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HelixTalk #160 - Dextromethorphan for Depression? Analyzing Data for Auvelity® in Major Depressive Disorder
Date posted: January 31, 2023, 6:00 am
In this episode, we discuss the evidence, safety, and place in therapy of Auvelity® (dextromethorphan-bupropion), a newly approved antidepressant with a unique mechanism of action and interesting pharmacokinetic considerations.
- Auvelity® (bupropion-dextromethorphan) was FDA approved in 2022 for major depressive disorder (MDD). The bupropion component inhibits CYP2D6 metabolism and increases serum concentrations of dextromethorphan. The proposed mechanism of benefit in MDD is via dextromethorphan (as an NMDA antagonist) and possibly with bupropion (as a dopamine/norepinephrine reuptake inhibitor).
- Although the bupropion component in Auvelity® is being used for its drug interaction, the dose is a therapeutic dose and carries several warnings and precautions, including the risk of seizure and hypertension.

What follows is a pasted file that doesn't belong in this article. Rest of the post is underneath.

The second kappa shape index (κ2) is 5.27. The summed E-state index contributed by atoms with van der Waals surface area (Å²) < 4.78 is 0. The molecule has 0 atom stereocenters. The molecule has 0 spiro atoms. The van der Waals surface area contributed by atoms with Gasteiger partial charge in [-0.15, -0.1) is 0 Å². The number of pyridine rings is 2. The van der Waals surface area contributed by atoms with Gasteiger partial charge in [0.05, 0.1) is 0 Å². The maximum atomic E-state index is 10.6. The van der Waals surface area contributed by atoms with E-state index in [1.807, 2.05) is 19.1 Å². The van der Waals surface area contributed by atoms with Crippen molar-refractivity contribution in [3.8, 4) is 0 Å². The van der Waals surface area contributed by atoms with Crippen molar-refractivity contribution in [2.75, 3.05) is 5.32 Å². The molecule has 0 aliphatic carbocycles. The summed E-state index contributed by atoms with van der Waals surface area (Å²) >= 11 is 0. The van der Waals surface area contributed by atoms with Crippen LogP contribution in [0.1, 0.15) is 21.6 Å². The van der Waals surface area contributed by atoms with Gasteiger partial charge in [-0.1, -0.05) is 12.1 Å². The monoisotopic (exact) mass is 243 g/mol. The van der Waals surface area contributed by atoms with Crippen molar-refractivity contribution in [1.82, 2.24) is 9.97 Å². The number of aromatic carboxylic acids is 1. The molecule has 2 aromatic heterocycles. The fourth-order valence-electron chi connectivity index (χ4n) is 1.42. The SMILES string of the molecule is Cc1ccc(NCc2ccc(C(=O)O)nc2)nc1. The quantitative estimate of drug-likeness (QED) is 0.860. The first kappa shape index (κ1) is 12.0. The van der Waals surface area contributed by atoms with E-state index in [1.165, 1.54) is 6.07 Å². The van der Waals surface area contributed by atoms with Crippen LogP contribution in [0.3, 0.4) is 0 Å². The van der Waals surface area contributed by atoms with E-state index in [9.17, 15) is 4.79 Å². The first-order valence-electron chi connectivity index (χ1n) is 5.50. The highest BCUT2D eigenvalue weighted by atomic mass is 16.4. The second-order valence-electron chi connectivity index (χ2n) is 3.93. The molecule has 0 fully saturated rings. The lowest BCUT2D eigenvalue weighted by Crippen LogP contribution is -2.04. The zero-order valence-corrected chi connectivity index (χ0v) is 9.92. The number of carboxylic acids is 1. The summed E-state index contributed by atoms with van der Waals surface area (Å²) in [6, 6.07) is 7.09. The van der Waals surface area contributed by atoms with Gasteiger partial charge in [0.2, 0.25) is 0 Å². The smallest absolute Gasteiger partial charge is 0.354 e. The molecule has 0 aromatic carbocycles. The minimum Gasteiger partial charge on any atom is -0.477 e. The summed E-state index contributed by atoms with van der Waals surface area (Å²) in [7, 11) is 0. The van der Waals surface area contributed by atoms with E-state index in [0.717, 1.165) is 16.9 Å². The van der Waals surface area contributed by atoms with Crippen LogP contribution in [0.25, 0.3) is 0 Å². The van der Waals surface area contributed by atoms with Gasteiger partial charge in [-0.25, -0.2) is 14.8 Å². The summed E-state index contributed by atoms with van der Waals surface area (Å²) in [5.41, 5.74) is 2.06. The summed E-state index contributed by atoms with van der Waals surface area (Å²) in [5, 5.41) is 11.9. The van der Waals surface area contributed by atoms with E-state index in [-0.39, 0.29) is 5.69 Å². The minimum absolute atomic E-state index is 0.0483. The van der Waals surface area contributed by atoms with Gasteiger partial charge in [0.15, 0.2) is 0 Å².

- In short (6-week) clinical trials, Auvelity® improved depression symptoms quickly (within 1-2 weeks), which is faster than many other antidepressants. Auvelity® is associated with dizziness, anxiety, hyperhidrosis, nausea, headache, diarrhea, and dry mouth.
- As a CYP2D6 inhibitor, the bupropion component of Auvelity® will cause drug interactions with many other medications, including some antidepressants, antipsychotics, and opioid analgesics (among others).
- Iosifescu DV, Jones A, O'Gorman C, et al. Efficacy and Safety of AXS-05 (Dextromethorphan-Bupropion) in Patients With Major Depressive Disorder: A Phase 3 Randomized Clinical Trial (GEMINI). J Clin Psychiatry. 2022;83(4):21m14345. Published 2022 May 30. doi:10.4088/JCP.21m14345
- Tabuteau H, Jones A, Anderson A, Jacobson M, Iosifescu DV. Effect of AXS-05 (Dextromethorphan-Bupropion) in Major Depressive Disorder: A Randomized Double-Blind Controlled Trial. Am J Psychiatry. 2022;179(7):490-499. doi:10.1176/appi.ajp.21080800
- Kotlyar M, Brauer LH, Tracy TS, et al. Inhibition of CYP2D6 activity by bupropion. J Clin Psychopharmacol. 2005;25(3):226-229. doi:10.1097/01.jcp.0000162805.46453.e3